In a February 27 2018 order, the US District Court for the Northern District of California denied a motion by Oakland and San Francisco to remand their climate change nuisance suit back to state court.
In 2017 the two municipalities had filed a suit in the California Superior Court against a group of multinational oil and gas producers. They claimed that the defendants' products caused a public nuisance, as their use would allegedly contribute to climate change and therefore result in loss of life and damage to public and private property, due to storm surge and sea level rises. The defendants removed the case to federal court and the court upheld removal, finding that the suit was "necessarily governed by federal common law".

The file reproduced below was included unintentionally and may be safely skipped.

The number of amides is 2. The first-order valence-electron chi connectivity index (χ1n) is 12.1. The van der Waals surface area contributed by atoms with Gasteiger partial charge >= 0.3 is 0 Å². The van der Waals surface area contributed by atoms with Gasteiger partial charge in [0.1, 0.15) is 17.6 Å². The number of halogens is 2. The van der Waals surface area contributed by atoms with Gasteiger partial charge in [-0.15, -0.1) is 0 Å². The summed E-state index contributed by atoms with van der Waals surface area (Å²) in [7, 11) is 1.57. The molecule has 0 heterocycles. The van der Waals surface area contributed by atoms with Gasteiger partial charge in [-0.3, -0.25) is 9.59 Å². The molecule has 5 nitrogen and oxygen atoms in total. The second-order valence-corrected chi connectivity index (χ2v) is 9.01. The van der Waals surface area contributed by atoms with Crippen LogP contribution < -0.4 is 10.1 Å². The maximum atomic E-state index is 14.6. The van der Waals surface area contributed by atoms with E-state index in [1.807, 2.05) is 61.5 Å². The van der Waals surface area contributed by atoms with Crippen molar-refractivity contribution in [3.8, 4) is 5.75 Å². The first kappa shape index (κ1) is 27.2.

According to the court, based on the allegations, "the scope of the worldwide predicament demands the most comprehensive view available, which in our American court system means our federal courts" as opposed to a "patchwork" of state court rulings. The court allowed the cities to appeal the decision immediately. The judge also invited lawyers for both sides to conduct a four-hour tutorial on climate change science, covering the "history of scientific study of climate change", as well as the "best science now available on global warming" and other climate change effects.
For further information on this topic please contact Samuel B Boxerman or Jim Wedeking at Sidley Austin LLP by telephone (+1 202 736 8000) or email (firstname.lastname@example.org or email@example.com). The Sidley Austin LLP website can be accessed at www.sidley.com.
This article was first published by the International Law Office, a premium online legal update service for major companies and law firms worldwide. Register for a free subscription.